Secular voices on air? Western debates on religion, secularism and Public Service Broadcasting
Tim Karis (KHK post-doc)
Regulatory frameworks of public service broadcasters (PSBs) across Europe are full of references to religions. In Germany, for example, the Catholic and Protestant Churches as well as the Jewish communities are legally provided with air time on PSB television and radio. In times of increasing religious diversity as well as growing secularization, criticisms of such regulation is spreading as many consider it to run counter to the principle of separation of state and religion. Others argue that existing privileges for religions should be extended to secular groups who have hitherto often been excluded from direct access to PSBs either by law or by common practice. In this paper, recent examples of such debates from the German, British and Dutch contexts are presented. As it is argued, an analysis of such debates reveals how different and often ambiguous notions of religion, secularity and the public space are competing in Western discourse.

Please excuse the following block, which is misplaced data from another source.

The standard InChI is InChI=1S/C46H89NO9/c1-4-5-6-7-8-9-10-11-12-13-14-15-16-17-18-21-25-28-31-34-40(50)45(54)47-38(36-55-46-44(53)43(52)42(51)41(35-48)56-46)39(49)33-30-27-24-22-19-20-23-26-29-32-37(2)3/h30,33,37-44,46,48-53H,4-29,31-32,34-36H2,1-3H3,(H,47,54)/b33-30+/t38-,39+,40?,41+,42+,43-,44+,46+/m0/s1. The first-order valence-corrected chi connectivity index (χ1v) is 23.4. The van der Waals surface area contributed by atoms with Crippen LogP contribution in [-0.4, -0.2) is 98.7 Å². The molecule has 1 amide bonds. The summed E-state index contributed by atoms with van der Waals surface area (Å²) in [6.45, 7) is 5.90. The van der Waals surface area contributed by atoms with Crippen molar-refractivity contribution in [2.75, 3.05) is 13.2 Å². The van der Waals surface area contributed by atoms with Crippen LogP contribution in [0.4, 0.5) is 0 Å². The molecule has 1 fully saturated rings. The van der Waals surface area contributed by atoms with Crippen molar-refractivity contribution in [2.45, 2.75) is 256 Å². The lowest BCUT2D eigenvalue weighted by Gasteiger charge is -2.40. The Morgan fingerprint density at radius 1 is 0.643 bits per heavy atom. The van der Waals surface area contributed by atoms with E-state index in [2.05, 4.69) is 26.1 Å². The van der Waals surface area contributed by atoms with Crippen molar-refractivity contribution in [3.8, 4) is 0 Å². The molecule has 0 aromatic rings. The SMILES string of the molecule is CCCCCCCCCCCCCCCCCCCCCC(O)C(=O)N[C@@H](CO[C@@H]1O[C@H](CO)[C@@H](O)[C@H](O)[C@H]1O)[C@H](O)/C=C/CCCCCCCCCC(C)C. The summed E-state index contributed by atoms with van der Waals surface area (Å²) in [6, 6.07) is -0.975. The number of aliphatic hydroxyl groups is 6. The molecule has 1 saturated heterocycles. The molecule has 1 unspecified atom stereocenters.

This paper will be presented in panel Journalism and Religion: Critical Terms in Public Discourse (24-322 | 114)